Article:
Privacy is one of the key legal and social issues of our time. Mobile phones pinpoint where we are to within a few hundred meters. Credit cards record what we like to eat, where we shop and the hotels we stay in. Search engines track what we are looking for, and when. This places a huge duty on business to act responsibly and treat personal data with the sensitivity it deserves.

The Internet is where privacy issues are the most challenging. Any website that collects personal data about its visitors is confronted with an array of legal compliance obligations, as well as ethical responsibilities. I deal with these every day, and here are some of my rules of thumb.

First, be very clear about whether your site needs to collect “personal data” or not. “Personal data” is information about an identifiable human being. You may wish to construct your site to avoid collecting personal data, and instead only collect anonymous and statistical information, thereby avoiding all the compliance obligations of privacy law. For example, we designed Google Analytics to provide anonymous and statistical reports to the websites that use it, giving them information about their visitors in ways that do not implicate privacy laws (e.g., the geographic distribution of their visitors). Even the UK Information Commissioner’s website uses Google Analytics, and I think the disclosure that they put on their site is a best practice in terms of transparency to end users:

Second, if your site collects “personal data”, then you must post a privacy policy. Most sites choose to display it as a link on the bottom of each page. A privacy policy is a legal document, in which you provide “notice” to your visitors about how your site will collect and use their personal data, as well as obtain their “consent”. Because it’s a legal document, it needs to be drafted carefully. But that doesn’t mean that it needs to sound like it was written by lawyers. I think the best privacy policies are short, simple, and easy to read. If you have a complicated site, like Google’s, then it’s a good idea to present the privacy policy in a layered architecture, with a short, one-page summary on top, with links to the fuller policy, and/or with links to privacy policies for specific products or services within your site. Take a look and see if you like our model:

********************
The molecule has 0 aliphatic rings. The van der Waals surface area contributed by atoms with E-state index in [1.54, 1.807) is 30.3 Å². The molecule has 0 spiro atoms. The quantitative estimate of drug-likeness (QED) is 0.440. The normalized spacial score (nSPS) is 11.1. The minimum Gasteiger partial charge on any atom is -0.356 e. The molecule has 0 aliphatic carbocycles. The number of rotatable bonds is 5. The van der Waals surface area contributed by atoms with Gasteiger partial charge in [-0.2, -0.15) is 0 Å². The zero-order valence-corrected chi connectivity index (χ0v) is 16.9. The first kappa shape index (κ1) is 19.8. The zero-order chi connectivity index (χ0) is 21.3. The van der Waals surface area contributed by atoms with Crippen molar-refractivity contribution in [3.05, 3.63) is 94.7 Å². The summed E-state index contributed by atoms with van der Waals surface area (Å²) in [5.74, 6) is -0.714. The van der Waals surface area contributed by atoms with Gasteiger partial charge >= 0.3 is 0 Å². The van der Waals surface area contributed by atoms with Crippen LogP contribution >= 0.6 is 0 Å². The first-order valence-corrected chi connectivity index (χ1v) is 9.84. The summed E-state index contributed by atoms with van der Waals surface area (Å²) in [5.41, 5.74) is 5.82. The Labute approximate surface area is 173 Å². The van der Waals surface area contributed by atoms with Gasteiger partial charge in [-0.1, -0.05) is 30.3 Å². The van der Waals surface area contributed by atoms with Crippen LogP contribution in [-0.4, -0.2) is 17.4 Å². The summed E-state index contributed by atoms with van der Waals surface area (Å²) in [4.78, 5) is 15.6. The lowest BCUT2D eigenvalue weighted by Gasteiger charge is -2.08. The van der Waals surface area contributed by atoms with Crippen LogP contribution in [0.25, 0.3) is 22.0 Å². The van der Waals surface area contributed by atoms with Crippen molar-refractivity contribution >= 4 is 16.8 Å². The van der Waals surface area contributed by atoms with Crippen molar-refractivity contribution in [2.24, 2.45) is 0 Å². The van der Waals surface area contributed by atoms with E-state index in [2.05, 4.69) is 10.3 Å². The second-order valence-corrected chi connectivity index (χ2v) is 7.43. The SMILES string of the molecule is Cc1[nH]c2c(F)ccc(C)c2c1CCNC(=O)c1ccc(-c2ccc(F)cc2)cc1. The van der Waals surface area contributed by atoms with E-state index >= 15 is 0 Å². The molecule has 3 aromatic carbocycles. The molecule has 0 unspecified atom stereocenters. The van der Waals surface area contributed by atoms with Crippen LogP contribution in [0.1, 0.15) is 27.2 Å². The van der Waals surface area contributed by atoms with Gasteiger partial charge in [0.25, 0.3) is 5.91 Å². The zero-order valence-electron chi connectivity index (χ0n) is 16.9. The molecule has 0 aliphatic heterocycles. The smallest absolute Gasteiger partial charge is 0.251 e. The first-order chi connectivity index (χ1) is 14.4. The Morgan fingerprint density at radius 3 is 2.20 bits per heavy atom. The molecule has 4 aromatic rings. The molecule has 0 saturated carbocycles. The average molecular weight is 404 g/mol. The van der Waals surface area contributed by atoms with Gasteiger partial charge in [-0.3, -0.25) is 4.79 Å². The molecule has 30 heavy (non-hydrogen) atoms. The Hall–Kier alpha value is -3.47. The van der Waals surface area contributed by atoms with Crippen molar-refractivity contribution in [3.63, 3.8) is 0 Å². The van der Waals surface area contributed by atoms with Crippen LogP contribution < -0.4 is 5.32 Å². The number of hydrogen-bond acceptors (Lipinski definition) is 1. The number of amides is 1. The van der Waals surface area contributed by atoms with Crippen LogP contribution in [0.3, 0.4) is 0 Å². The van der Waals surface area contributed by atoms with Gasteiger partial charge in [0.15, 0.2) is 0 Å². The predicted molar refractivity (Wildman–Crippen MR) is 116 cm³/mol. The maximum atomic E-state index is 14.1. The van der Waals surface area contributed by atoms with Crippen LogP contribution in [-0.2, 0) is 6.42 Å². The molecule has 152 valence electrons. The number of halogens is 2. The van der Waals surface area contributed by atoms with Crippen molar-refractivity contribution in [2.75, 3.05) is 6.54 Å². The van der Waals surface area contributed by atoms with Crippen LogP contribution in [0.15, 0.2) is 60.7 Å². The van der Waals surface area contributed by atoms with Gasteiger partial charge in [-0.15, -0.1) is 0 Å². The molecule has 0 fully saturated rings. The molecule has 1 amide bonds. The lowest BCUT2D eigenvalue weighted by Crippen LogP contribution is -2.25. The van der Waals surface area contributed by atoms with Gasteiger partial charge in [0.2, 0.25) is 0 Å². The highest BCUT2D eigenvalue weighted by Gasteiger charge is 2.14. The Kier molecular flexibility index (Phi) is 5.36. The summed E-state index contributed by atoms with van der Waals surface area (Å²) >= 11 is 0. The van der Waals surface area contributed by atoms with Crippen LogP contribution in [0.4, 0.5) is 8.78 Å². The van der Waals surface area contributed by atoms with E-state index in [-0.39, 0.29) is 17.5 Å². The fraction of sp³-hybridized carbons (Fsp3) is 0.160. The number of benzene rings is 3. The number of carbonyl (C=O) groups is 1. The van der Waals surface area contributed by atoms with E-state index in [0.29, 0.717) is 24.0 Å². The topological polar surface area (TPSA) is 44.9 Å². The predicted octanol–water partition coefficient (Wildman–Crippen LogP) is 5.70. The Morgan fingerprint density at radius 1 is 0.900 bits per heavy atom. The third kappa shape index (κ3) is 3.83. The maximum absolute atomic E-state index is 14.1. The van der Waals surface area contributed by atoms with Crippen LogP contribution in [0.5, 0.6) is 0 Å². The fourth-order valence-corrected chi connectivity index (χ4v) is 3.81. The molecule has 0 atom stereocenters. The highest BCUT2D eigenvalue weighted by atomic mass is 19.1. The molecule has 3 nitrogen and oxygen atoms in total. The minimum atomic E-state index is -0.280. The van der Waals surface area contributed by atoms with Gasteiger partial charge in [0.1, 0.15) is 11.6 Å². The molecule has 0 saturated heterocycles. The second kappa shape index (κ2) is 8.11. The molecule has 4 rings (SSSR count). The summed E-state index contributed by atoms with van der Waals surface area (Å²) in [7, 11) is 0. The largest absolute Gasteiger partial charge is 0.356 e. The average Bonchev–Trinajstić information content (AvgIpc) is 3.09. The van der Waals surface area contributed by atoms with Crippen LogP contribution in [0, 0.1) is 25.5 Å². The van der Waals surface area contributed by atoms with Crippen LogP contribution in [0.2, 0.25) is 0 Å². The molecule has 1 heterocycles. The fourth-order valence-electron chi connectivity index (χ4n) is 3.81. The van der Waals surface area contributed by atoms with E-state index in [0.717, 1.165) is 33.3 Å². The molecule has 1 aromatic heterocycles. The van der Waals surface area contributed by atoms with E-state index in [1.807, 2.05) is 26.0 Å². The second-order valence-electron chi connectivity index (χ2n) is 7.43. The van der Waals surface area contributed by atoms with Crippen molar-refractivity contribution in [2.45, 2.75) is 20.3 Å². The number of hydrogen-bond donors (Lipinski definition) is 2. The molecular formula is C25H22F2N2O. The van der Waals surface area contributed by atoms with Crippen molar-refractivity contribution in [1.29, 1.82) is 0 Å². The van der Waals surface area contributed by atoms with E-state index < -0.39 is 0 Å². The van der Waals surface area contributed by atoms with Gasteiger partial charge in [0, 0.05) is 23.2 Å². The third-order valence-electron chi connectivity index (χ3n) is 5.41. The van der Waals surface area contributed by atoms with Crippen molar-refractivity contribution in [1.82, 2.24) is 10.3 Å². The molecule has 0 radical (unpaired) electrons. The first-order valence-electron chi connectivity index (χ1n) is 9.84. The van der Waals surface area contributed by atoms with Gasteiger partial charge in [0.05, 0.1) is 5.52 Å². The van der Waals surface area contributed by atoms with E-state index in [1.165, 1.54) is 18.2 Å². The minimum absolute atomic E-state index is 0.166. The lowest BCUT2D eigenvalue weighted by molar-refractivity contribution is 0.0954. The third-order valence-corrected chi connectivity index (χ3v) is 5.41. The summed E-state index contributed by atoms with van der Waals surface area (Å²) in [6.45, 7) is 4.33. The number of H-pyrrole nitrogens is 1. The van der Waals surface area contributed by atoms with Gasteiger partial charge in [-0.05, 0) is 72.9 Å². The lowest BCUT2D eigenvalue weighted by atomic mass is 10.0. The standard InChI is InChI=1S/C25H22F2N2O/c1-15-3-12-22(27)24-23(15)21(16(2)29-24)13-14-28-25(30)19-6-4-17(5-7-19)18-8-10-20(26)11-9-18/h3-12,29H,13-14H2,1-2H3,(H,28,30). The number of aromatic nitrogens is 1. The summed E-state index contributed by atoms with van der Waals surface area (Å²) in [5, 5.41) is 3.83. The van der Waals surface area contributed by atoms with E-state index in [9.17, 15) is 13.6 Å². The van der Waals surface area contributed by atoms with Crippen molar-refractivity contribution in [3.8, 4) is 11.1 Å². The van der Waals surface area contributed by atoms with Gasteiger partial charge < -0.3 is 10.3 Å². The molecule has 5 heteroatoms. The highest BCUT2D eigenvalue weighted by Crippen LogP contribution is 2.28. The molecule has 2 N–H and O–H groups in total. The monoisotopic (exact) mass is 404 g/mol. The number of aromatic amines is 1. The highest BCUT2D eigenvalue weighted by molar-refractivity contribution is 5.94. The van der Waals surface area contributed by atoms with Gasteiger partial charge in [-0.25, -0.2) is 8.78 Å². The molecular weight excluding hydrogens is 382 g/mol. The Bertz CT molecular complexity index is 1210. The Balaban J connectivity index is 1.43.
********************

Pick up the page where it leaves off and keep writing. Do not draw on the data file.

Third, if your site collects “sensitive” personal data, such as information about a person’s health, sex life, or political beliefs, then you will have to obtain their explicit opt-in consent. In fact, it’s usually a good idea to obtain a user’s opt-in consent anytime your site collects personal data in an unusual, or particularly broad way that the average Internet user might not be aware of. Remember, the privacy legal standard for using a person’s personal data is “consent”, so deciding on the right level of consent will always depend on the facts and circumstances of what your site does.

Fourth, EU data protection law places restrictions on the transfer of personal data from Europe to much of the rest of the world, to places that are deemed not to have “adequate” data protection, such as the US. So, if your site operates across borders, then you should find a legal mechanism for this transfer. Google has signed up to the terms of the US-EU Safe Harbor Agreement, which legitimizes the transfers of personal data from Europe to the US, as long as the company certifies that it will continue to apply the Safe Harbor’s standard of privacy protections to the data. You can read more about that here:
But the Safe Harbor is only one of various alternative methods, including: 1) the explicit consent of the data subject, or 2) “binding corporate rules”, which obligate the company to apply consistent, EU-style privacy practices worldwide, to name just two.

Finally, privacy is about more than legal compliance, it’s fundamentally about user trust. Be transparent with your users about your privacy practices. If your users don’t trust you, you’re out of business.